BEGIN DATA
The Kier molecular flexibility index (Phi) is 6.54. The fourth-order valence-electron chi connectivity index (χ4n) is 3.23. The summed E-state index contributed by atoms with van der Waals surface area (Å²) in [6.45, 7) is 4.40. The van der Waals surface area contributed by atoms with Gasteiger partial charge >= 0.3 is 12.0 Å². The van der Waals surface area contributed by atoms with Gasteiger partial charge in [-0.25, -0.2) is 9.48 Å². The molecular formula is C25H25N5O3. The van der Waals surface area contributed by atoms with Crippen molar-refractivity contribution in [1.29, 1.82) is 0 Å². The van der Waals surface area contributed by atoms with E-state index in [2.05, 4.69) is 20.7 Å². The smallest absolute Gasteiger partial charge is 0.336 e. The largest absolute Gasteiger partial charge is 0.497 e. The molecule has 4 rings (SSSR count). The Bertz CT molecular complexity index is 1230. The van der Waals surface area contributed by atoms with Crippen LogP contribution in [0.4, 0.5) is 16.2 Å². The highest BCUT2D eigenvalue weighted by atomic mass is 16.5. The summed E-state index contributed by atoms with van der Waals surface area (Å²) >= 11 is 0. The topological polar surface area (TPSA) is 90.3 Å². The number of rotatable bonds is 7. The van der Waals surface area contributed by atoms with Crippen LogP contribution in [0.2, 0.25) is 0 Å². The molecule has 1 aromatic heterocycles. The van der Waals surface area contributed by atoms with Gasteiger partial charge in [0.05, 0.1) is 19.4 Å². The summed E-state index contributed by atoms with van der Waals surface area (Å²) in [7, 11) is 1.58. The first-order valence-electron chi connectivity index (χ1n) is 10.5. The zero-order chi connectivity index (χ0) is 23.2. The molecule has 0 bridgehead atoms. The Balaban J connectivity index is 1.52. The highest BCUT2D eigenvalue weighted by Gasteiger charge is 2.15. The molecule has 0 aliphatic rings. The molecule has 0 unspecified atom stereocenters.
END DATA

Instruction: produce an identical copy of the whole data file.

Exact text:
The Kier molecular flexibility index (Phi) is 6.54. The fourth-order valence-electron chi connectivity index (χ4n) is 3.23. The summed E-state index contributed by atoms with van der Waals surface area (Å²) in [6.45, 7) is 4.40. The van der Waals surface area contributed by atoms with Gasteiger partial charge >= 0.3 is 12.0 Å². The van der Waals surface area contributed by atoms with Gasteiger partial charge in [-0.25, -0.2) is 9.48 Å². The molecular formula is C25H25N5O3. The van der Waals surface area contributed by atoms with Crippen molar-refractivity contribution in [1.29, 1.82) is 0 Å². The van der Waals surface area contributed by atoms with E-state index in [2.05, 4.69) is 20.7 Å². The smallest absolute Gasteiger partial charge is 0.336 e. The largest absolute Gasteiger partial charge is 0.497 e. The molecule has 4 rings (SSSR count). The Bertz CT molecular complexity index is 1230. The van der Waals surface area contributed by atoms with Crippen LogP contribution in [0.4, 0.5) is 16.2 Å². The highest BCUT2D eigenvalue weighted by atomic mass is 16.5. The summed E-state index contributed by atoms with van der Waals surface area (Å²) >= 11 is 0. The topological polar surface area (TPSA) is 90.3 Å². The number of rotatable bonds is 7. The van der Waals surface area contributed by atoms with Crippen LogP contribution in [0.2, 0.25) is 0 Å². The molecule has 1 aromatic heterocycles. The van der Waals surface area contributed by atoms with Gasteiger partial charge in [0.05, 0.1) is 19.4 Å². The summed E-state index contributed by atoms with van der Waals surface area (Å²) in [7, 11) is 1.58. The first-order valence-electron chi connectivity index (χ1n) is 10.5. The zero-order chi connectivity index (χ0) is 23.2. The molecule has 0 bridgehead atoms. The Balaban J connectivity index is 1.52. The highest BCUT2D eigenvalue weighted by Gasteiger charge is 2.15. The molecule has 0 aliphatic rings. The molecule has 0 unspecified atom stereocenters.